The officer spoke warmly but sternly, advised the person of their rights, asked about the last time he/she ate and treated this individual as a human being and gave directions for the person to get to where he/she wanted to go.
If Mr. Gaskin wants to talk about “pushing individuals to other cities,” then let’s mention the various prisons that bus the released people to cities like Claremont, drop them at the Greyhound station and go back to where they came from. Now, Claremont has groups of people, hanging around Greyhound and getting in all sorts of mischief.
Mr. Gaskin makes accusations with no evidence to back them up. I myself wrote a letter a few months ago addressing the same situation but I asked, “What do we do?” If there was one clear and definitive answer then Claremont and all the surrounding cities would put that solution to work immediately. The affordable housing situation is completely different. We have affordable housing in this city but perhaps it’s not enough.
I leave this issue for the professionals. Projects cost money. Do we want to increase our taxes? Our sales tax is going up to 10.25 percent. Every single one of our city officials work extremely hard and earn their salaries.
Mr. Gaskin has not been here long enough to criticize the actions of the fine citizens of Claremont until he has served on the city council, or school board or professional marketing group. No one wants to see any individual in despair, cold, wet or hungry. So Mr. Gaskin, what would you suggest?
Eight steps to net zero
For some reason many of our town administrators and hired consultants believe that getting to “net zero” for all buildings in the upcoming Village South Project is a big challenge.
Nothing could be further from the truth.
Just eight simple steps…and we’re there. “Net zero” means no C02 emissions from the buildings to be built on the old Hibbard Chevrolet lot and the Vortox building. And this is a worthwhile goal, and something future generations of Claremonters might thank us for doing (assuming there are future generations).
All that is needed is to place caveats and restrictions on the buildings to be constructed which follow these eight simple guidelines:
(1) Electrification of all buildings and structures;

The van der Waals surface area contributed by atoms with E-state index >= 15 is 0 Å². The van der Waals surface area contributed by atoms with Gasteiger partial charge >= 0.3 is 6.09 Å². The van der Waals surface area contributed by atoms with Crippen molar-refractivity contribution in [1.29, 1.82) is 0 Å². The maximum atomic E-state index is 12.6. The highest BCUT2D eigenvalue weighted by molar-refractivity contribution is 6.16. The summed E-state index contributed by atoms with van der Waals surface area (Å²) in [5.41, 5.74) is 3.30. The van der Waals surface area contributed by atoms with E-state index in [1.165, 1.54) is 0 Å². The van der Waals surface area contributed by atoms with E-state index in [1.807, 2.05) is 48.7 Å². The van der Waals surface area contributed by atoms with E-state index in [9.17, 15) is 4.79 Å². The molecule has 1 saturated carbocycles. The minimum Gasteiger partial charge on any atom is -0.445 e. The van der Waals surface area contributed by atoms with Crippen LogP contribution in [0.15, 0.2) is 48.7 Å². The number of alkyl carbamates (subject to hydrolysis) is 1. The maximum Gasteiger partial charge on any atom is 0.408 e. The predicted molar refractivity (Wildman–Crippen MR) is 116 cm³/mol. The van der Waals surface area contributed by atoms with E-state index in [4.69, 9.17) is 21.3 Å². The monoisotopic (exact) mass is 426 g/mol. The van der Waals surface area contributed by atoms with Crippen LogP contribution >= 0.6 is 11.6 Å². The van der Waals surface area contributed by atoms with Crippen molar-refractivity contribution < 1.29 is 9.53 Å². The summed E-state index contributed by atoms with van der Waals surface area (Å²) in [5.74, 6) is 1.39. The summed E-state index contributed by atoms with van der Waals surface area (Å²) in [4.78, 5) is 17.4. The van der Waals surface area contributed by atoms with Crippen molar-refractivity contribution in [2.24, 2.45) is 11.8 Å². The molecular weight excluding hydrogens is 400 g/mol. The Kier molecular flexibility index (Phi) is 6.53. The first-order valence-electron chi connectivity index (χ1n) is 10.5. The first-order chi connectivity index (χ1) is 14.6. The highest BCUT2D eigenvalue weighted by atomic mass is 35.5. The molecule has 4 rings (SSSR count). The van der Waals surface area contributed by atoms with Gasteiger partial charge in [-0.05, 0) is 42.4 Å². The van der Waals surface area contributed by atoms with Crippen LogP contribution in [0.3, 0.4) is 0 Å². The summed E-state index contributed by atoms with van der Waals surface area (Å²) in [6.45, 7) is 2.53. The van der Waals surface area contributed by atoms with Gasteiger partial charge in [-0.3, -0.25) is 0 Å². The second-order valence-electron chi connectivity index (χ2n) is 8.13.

(2) Superior insulation in all roofs and walls;
(3) Maximum solar photovoltaic panels on all roofs;
(4) Excellent, high-value doors and windows;
(5) Storage of electric power for each unit/building;
(6) High quality HVAC for all units and buildings;
(7) Attention to ventilation systems in all structures; and
(8) State-of-the-art power management and control systems.
Claremont can protect our heritage, guarantee superior designs, and at the same time achieve “net zero.”
A beautiful “net zero” condo development was just constructed in San Francisco where the solar resource is substantially less than Claremont, making that development a challenge greater than any building in our town. (See: solluxalpha.com ).
In fact, a new tool exists for all developers, construction companies and architects to use to assist in designing all buildings to be self-sufficient when it comes to producing, storing and managing their own power. This tool is available to the public and I encourage the readers of the COURIER to take a look at ajo.earth.
Surely if San Francisco can achieve net zero for their new buildings, Claremont can achieve and exceed this standard as well.
Are we willing to take “second place” to San Francisco? I hope not.
Peter L. Coye
From the Democratic Club
The Democratic Club of Claremont rejects the ongoing witch-hunt conducted by the president and others against representative Ilhan Omar.
Because she is a Muslim, because she is an immigrant, because she is female, because she is non-white and because she speaks what she takes to be truth, she is the subject of attacks.
In the current political climate in this country and given the position of her chief attacker, these attacks are not just unfounded, but put her life in danger.
We call upon all Americans to stand with her and repudiate the witch-hunt.
President, Democratic Club